We had a holiday last week, one of four that make May in France a very, er, leisurely month. It was a sunny day, and I took advantage of the rare burst of fine weather by browsing the used books at Shakespeare & Company and meeting a friend for afternoon scoops of ice cream. On my way home, I ran into Kristin Scott Thomas, tiny and beautiful even hidden behind a giant pair of sunglasses, holding the hand of a young boy who I imagine was her son. And then I settled down to cook some artichokes.
I grew up eating round, heavy globe artichokes, dipping the leaves in mayonnaise and scraping the flesh off with my front teeth. The center never cooled fast enough, and one of my first food memories is the sting of burning choke and thistle against my fingertips as I clawed my way to the meaty heart. (Surely that must be a metaphor for something.) Have you ever noticed that whatever you eat after eating artichokes tastes sweet? I remember the glasses of milk I gulped down afterwards, cool and honeyed.
The slender bunches of artichokes I’d bought at the market that morning were not globes, but a pretty, purple, baby variety called poivrade. And it was a good thing it was a bank holiday, because I’d completely forgotten how long they take to prepare.
First you snap off all the tough leaves — careful not to prick yourself, artichokes have thorns — and throw them away. Keep snapping until you reveal the tender, delicate, yellow leaves underneath, as in the photo above. Unlike their protective outer siblings, this hidden layer is supple and edible.
The first time I ever prepared baby artichokes was in Bologna, Italy. I didn’t know that artichokes stained almost everything they touch. Soon, my cutting board, apron, and white t-shirt were all smudged black. My fingertips looked like they’d been booked and printed at the local precinct.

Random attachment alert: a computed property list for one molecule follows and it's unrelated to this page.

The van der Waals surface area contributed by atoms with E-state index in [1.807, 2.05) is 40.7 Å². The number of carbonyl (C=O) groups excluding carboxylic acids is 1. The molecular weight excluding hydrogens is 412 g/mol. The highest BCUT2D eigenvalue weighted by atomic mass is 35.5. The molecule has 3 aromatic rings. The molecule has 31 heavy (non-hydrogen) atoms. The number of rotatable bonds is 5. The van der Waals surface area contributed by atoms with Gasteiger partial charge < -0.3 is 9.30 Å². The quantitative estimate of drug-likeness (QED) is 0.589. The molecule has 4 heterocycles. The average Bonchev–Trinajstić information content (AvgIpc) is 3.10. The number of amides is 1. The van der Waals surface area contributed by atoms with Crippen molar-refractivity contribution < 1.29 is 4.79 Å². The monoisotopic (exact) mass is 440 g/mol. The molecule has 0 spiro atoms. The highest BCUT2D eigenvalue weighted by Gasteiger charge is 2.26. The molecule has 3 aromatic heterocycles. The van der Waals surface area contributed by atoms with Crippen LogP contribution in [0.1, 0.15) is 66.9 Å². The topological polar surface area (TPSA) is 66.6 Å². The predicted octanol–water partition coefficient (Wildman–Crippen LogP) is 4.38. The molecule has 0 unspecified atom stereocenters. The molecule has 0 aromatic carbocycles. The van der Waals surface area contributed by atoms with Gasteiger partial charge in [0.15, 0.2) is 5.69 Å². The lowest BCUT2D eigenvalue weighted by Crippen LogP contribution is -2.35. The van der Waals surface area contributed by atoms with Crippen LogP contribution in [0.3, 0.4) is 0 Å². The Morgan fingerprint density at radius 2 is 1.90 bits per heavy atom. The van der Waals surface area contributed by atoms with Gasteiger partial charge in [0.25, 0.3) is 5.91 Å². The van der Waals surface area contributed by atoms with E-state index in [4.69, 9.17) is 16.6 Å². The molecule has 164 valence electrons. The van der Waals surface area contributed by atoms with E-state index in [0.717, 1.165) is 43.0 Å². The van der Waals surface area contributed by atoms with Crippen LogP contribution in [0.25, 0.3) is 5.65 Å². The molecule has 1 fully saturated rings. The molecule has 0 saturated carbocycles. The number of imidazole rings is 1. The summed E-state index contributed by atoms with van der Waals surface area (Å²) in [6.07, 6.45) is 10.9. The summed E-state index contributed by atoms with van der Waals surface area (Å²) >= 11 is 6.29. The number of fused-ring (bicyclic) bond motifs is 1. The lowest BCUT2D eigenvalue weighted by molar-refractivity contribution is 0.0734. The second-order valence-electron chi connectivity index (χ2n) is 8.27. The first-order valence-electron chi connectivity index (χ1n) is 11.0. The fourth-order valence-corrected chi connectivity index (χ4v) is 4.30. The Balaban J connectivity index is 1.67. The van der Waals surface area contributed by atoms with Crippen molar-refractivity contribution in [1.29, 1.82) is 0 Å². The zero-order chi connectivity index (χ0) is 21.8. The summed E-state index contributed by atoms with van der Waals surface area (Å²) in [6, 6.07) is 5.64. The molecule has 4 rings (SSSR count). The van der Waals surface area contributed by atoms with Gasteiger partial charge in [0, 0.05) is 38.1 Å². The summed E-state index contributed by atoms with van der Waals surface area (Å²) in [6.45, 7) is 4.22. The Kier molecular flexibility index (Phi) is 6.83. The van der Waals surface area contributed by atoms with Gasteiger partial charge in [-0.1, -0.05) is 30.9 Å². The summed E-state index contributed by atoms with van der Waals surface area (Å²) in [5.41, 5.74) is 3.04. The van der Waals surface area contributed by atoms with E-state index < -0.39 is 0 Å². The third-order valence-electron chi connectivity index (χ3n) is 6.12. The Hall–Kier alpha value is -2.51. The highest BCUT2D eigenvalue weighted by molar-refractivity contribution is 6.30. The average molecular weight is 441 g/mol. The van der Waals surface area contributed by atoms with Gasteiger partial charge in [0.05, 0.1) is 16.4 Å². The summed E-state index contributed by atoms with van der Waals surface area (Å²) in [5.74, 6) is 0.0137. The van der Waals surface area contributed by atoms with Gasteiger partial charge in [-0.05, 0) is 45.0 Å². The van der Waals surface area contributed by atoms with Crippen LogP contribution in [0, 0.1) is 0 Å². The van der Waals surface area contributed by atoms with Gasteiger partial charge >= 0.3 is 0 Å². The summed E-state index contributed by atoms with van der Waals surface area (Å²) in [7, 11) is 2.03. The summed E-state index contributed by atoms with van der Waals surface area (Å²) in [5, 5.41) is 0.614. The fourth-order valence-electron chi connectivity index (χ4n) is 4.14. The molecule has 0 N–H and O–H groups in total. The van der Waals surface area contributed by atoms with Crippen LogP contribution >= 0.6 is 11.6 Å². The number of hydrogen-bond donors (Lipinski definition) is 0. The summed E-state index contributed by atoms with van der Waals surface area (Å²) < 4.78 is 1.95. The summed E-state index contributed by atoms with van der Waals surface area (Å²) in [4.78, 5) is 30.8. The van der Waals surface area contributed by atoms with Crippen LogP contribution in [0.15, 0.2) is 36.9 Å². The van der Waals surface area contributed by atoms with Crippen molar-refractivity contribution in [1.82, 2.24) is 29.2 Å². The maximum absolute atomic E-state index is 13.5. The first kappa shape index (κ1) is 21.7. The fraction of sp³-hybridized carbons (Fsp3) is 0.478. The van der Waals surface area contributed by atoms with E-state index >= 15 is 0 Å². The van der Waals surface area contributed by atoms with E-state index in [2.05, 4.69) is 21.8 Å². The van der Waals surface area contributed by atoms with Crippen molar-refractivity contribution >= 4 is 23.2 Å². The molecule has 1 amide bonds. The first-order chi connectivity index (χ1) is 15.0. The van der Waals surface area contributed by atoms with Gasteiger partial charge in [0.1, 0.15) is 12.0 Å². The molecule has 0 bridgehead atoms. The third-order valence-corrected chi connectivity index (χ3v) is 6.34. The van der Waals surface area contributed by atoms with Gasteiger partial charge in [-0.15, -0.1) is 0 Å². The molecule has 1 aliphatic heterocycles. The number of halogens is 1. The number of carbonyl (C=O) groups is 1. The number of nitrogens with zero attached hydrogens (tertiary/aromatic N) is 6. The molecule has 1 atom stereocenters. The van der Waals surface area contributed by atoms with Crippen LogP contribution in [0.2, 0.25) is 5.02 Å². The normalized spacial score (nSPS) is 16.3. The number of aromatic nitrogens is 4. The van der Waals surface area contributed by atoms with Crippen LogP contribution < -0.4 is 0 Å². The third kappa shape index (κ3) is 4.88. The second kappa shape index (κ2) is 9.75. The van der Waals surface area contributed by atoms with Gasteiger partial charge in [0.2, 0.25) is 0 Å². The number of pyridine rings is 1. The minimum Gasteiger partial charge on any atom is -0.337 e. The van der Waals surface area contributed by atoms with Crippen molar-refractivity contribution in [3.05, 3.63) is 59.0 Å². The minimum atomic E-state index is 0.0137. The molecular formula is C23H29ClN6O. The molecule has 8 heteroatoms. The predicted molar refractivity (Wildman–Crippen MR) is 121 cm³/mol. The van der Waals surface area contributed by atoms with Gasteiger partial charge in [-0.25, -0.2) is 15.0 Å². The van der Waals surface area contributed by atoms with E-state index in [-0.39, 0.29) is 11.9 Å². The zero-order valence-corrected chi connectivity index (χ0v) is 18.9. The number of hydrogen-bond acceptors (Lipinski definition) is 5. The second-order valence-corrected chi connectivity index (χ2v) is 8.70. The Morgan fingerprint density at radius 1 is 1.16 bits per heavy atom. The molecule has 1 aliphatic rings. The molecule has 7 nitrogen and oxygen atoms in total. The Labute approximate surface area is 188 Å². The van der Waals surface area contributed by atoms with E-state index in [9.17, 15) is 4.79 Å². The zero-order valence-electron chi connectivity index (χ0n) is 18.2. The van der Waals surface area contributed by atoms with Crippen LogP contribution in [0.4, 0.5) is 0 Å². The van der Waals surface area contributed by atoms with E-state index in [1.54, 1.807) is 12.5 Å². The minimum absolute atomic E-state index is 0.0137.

Once you’ve stripped your artichoke to its silky underwear, slice off the stem and the top two-thirds of the leaves, as in the photo above.
With a vegetable peeler, pare off the bumpy, fibrous bits of the stem-end, then rub a lemon over the cut surfaces. This supposedly prevents the artichokes from oxidizing and blackening — as does the bowl of acidulated water in which the cleaned chokes rest — but in reality there’s no stopping Mother Nature. Despite my best efforts, my hearts always darken.
Slice the artichoke in half. Aren’t they pretty? I love that soft fuzzy center, the colors of creamy pale yellow, and secret flash of violet. In a (mostly futile) effort to maintain the color, I usually rub more lemon over all the cut surfaces.
Now, take a small spoon and dig at the fuzzy thistle in the center of the halved artichoke. Scrape it all out, using a bit of firm pressure.
Et, voila — a cleaned artichoke heart!
Quickly, drop it into a bowl of acidulated water, where it will bob as you finish preparing the others. And when all the hearts are clean…
Slice them finely for braising (as in the recipe below), or eat them raw in a salad with arugula and shaved parmesan, or use them as a pizza topping, or, or, or…
Artichokes + chile + mint
10 baby artichokes (called poivrade)
2 tablespoons olive oil
3 cloves garlic, peeled and finely sliced
1/2 teaspoon crushed chile flakes (or more to taste)
1 cup water
Large handful fresh mint leaves, chopped
Clean and prepare the artichokes, as illustrated above. Slice them finely. Warm the olive oil in a sauté pan over medium heat. When it shimmers, add the garlic and sauté for a minute, to release its scent. Add the crushed chili and sliced artichokes, stirring to coat them with oil. Add the water and mint, bring to a boil and lower heat to a simmer. Cover and cook gently, until the artichokes are soft and very tender, about 15 minutes. Add a dash or two of more water if the pan seems dry. Season to taste.
I like to toss the cooked artichokes with 250 grams (half pound) of penne, adding dashes of pasta cooking water to keep everything fluid. Taste and adjust the seasoning. Serve with a healthy sprinkle of parmesan cheese.